The long-awaited U.S. release of "Army of Shadows" gives us a sober, unglamorous view of the French underground that you can't shrug off.
In bad war movies, men talk before they die. They proclaim their true feelings, send love to their families, insist it doesn't hurt. In Jean-Pierre Melville's "Army of Shadows," one moment they're alive and the next they're gone and all the talk in the world doesn't make any difference.
The 1969 film, just being released in the United States, follows a band of French Resistance fighters in the darkest days of World War II. The director was part of the minuscule underground himself and his respect for the material compels him to be truthful.
His film is a serious drama rather than an action adventure. The rebels don't get to blow up a Nazi ammo dump or assassinate a general; they're almost continually on the run or trying to escape from confinement. Their heroism is their stern resolution in an atmosphere of paralyzing fear, when a hand on your shoulder at a tavern could lead to a greeting, or to a Luger pressed to your kidney.
Melville gives us a story of ordinary men in unimaginable times. A key player in this civilian squad is the formidable Lino Ventura as Philippe Gerbier, a civil engineer as solid as a bank vault. We encounter him on his way to prison -- one of the better prisons, his gendarme escort cheerfully tells him, built to hold German officers in the last war but never used.
The impassive Philippe is an object of curiosity to the warden, to his fellow inmates and to us. He's quiet and watchful and when his chance for escape finally comes, he attacks so fast you could miss it. Philippe oversees several executions of traitors within his own group without flinching. If you wonder what could turn a professional man into a stoic killer, the answer is right there on his face. He is a man who has realized this is a treacherous universe. All he can rely on is himself and his code of honor.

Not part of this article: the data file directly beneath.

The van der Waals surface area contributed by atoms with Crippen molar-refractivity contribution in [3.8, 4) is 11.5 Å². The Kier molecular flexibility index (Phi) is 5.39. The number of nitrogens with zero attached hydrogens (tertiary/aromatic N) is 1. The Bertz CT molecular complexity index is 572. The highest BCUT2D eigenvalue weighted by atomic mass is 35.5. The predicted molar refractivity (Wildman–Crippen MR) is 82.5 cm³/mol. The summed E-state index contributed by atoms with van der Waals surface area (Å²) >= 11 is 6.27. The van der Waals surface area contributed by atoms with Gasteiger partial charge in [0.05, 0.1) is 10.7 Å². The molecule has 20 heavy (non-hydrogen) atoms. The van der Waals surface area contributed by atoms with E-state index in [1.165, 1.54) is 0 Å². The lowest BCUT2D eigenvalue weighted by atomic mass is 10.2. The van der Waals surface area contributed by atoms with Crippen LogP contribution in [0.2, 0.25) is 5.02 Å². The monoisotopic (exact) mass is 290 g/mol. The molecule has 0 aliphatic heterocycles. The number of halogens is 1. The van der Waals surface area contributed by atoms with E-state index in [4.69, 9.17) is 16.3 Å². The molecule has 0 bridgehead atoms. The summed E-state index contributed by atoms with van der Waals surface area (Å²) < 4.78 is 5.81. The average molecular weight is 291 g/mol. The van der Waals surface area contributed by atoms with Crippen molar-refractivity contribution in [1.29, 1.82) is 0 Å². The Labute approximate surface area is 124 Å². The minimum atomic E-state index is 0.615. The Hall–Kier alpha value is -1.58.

Philippe's comrades include handsome Jean-François (Jean-Pierre Cassel), Luc Jardie (Paul Meurisse), the intellectual who guides the small, lonely network, and Mathilde (Simone Signoret), a poised, matronly mistress of disguise. They are pencil-sketch characters, their main attribute a warrior's loyalty. The focus is military minutiae -- how you tape your glasses to your face when you parachute, what a German phone switchboard looks like, how to kill a man when a gun would be too loud and there is no knife. Melville cuts into and out of scenes a few beats too early or too late, creating a sense of unease even when the events onscreen are routine. The glacial pacing can be an irritant as the film unfolds -- I repeatedly wanted to speed things up -- but "Army of Shadows" won't leave you alone after you've seen it.
Colin Covert 612-673-7186 email@example.com